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Nebraska’s strict same-sex marriage ban falls with Supreme Court ruling

Beverly Reicks, left, and Kathy Petterson, the first same sex couple to wed in Omaha, Neb., leave the Douglas County Clerk's office Friday, June 26, 2015, following their ceremony.
Beverly Reicks, left, and Kathy Petterson, the first same sex couple to wed in Omaha, Neb., leave the Douglas County Clerk’s office Friday, June 26, 2015, following their ceremony. Nati Harnik, AP

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The Douglas County applications — as well as applications in Nebraska’s other large counties — changed language from “bride” and “groom” to “applicant 1” and “applicant 2.”

A few county clerks have expressed religious objections to issuing marriage licenses to gay couples but have said they would allow other staffers without such objections to handle those requests.

Both Gov. Pete Ricketts and Nebraska Attorney General Doug Peterson said the state would respect the high court’s ruling, but they made clear they didn’t like it.

Ricketts said that 70 percent of Nebraska voters approved the ban, and Peterson said the court’s decision “represents a profound loss of freedom. It shows a lack of faith in democracy for the court to force this decision on every state.”

But the same-sex couples who challenged Nebraska’s ban shed tears of happiness Friday over the ruling.

Susan and Sally Waters, of Omaha, were married in 2008 in California, but did not have their marriage recognized in Nebraska until Friday. Both said they were shocked and thrilled by the decision. They attended the news conference Friday along with their 10-year-old daughter, Jade.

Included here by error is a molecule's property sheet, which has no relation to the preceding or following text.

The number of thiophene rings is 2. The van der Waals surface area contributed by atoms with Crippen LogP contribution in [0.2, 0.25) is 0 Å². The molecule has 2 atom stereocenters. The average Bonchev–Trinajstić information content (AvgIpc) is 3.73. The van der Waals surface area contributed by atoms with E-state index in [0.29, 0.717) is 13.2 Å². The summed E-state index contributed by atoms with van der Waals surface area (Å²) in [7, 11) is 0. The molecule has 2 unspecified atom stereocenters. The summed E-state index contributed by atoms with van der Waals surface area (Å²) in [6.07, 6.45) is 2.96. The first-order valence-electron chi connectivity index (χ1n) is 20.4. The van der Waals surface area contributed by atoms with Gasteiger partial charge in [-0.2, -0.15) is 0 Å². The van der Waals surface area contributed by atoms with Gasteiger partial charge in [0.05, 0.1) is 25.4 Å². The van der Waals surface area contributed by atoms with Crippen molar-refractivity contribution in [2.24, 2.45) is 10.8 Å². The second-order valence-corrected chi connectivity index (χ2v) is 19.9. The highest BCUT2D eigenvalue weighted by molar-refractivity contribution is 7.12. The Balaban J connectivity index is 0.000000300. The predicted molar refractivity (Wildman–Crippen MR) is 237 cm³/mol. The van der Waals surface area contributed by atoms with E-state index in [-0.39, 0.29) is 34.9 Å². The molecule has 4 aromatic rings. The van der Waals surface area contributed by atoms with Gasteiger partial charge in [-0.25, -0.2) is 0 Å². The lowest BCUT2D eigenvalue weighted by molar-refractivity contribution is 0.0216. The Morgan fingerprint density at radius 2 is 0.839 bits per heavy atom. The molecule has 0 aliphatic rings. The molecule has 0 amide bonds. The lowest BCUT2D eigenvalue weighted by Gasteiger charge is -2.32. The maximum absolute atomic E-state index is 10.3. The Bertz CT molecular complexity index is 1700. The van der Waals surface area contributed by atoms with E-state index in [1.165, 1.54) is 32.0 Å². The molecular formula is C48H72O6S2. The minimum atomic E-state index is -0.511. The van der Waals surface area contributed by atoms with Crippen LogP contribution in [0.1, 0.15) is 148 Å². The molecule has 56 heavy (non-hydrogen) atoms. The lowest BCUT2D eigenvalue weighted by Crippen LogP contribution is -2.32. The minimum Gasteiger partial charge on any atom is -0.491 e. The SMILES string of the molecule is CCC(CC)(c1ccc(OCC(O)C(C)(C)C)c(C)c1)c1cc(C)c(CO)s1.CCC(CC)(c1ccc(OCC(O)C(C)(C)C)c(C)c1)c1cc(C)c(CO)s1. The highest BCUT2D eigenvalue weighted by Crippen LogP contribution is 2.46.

“It’s not that we didn’t think it might happen, but you always prepare for the worst and hope for the best,” Susan Waters said.

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The couple has been treated with respect and empathy from almost everyone they’ve met in Nebraska, she said, but were hurt by state officials’ support of the ban.

“It’s personal,” she said, fighting tears. “Being in the court and hearing the things that my government says about my relationship? That’s not neutral; that’s personal. I hope that for now, our government officials can take the high road … and help Nebraskans come to grips with this.”

Nick Kramer and Jason Cadek, another couple who sued Nebraska over the ban, said the couples who brought the suit plan to host a party at the Magnolia Hotel in downtown Omaha on July 10 to celebrate.

Kramer, whose young daughter was also at the news conference, warned those opposed to gay marriage to be careful of making negative comments about gay people — especially around children.

“Suicide is the No. 1 cause of death among gay and lesbian kids,” he said. “Because they hear this message from our politicians and our leaders saying they are lesser, and it’s just not right.”

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